William Cuthbert Faulkner (September 25, 1897 – July 6, 1962) was an American writer and Nobel Prize laureate from Oxford, Mississippi. Faulkner wrote novels, short stories, screenplays, poetry, essays, and a play. He is primarily known for his novels and short stories set in the fictional Yoknapatawpha County, based on Lafayette County, Mississippi, where he spent most of his life. Faulkner is one of the most celebrated writers in American literature generally and Southern literature specifically. Though his work was published as early as 1919 and largely during the 1920s and 1930s, Faulkner’s renown reached its peak upon the publication of Malcolm Cowley’s The Portable Faulkner and his 1949 Nobel Prize in Literature, making him the only Mississippi-born Nobel winner. Two of his works, A Fable (1954) and his last novel The Reivers (1962), each won the Pulitzer Prize for Fiction. In 1998, the Modern Library ranked his 1929 novel The Sound and the Fury sixth on its list of the 100 best English-language novels of the 20th century; also on the list were As I Lay Dying (1930) and Light in August (1932). Absalom, Absalom! (1936) appears on similar lists. (Source: Wikipedia)
Faulkner was also an acclaimed writer of mysteries, publishing a collection of crime fiction, Knight’s Gambit (1949), that featured Gavin Stevens, an attorney, wise to the ways of folk living in Yoknapatawpha County. He set many of his short stories and novels in his fictional Yoknapatawpha County, based on–and nearly identical to in terms of geography–Lafayette County, of which his hometown of Oxford, Mississippi is the county seat; Yoknapatawpha was his very own “postage stamp” and it is considered to be one of the most monumental fictional creations in the history of literature. (Source: Biblio.com).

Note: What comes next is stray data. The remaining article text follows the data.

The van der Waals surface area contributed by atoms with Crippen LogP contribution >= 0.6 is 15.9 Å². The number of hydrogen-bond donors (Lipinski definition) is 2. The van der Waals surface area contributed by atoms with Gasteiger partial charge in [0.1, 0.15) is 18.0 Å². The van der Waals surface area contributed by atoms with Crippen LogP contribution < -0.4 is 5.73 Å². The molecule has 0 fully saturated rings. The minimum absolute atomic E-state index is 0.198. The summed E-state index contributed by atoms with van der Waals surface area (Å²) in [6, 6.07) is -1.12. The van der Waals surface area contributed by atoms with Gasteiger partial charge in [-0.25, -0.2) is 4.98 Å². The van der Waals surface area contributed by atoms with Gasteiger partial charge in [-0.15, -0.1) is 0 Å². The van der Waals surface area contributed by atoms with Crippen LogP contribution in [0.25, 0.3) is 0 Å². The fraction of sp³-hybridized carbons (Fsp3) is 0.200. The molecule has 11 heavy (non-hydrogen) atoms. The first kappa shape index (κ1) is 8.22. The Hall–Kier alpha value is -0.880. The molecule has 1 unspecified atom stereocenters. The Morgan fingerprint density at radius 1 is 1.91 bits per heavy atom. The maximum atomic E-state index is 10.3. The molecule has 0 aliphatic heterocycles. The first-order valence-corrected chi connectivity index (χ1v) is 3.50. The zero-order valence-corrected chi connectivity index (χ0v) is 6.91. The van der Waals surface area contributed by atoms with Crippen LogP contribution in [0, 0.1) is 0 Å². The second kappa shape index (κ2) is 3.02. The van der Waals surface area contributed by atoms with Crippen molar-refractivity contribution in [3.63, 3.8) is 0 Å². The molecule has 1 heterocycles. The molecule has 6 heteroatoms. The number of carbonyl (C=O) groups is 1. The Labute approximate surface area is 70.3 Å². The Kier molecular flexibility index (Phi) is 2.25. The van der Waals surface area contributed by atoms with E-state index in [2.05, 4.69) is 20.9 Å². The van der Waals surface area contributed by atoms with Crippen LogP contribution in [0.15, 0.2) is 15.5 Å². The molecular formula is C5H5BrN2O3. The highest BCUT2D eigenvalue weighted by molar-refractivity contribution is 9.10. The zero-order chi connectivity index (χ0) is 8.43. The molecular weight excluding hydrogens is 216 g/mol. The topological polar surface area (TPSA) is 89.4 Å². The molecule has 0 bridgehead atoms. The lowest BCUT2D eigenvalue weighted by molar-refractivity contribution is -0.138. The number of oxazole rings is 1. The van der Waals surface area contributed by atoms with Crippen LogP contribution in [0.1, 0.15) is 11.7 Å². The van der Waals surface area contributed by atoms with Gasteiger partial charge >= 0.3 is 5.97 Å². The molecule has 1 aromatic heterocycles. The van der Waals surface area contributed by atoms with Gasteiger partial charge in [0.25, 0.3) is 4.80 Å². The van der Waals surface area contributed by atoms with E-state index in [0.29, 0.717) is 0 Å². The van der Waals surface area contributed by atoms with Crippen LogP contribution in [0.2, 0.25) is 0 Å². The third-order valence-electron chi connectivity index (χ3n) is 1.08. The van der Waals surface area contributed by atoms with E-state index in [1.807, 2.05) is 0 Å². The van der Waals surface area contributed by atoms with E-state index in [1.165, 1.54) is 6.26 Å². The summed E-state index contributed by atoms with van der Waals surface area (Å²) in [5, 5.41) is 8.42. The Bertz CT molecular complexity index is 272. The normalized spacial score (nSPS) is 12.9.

Novels: Soldiers’ Pay, 1926; Mosquitoes, 1927; Sartoris, 1929; The Sound and the Fury, 1929; As I Lay Dying, 1930; Sanctuary, 1931; Light in August, 1932; Pylon, 1935; Absalom, Absalom!, 1936; The Unvanquished, 1938; The Wild Palms, 1939; The Hamlet, 1940; Go Down, Moses, 1942; The Bear, 1942 (novella); Intruder in the Dust, 1948; Requiem for a Nun, 1951; A Fable, 1954; The Town, 1957; The Mansion, 1959; The Reivers, 1962; The Wishing Tree, 1964 (fairy tale); Flags in the Dust, 1973 (original version of Sartoris); Mayday, 1976 (fable).
Short stories: Most of Faulkner’s best short stories appear in Knight’s Gambit (1949), Collected Short Stories of William Faulkner (1950), and the posthumously published Uncollected Stories of William Faulkner (1979).
Jean Stein vanden Heuvel (Spring 1956). “William Faulkner, The Art of Fiction No. 12”. The Paris Review.
William Faulkner’s interest in detective fiction is well-known among Faulkner aficionados, and has, indeed, been discussed previously at this blog. In his attraction to the mystery form Faulkner hardly was alone among great writers of the 1920s and 1930s : other mystery fiends of his distinguished breed who might be mentioned are T. S. Eliot, Fernando Pessoa, Ernest Hemingway and Sinclair Lewis. Yet with its emphasis on murky mystery embedded in complex and tricky narratives, Faulkner’s “straight” fiction is especially suggestive of a man who liked mystery tales. Faulkner himself also wrote a small amount of self-disparaged crime fiction, collected in the volume Knight’s Gambit; and, coincidentally, some of his early novels had dust jackets designed by one of the great between-the-wars mystery jacket artists, Arthur Hawkins, Jr. (The Passing Tramp)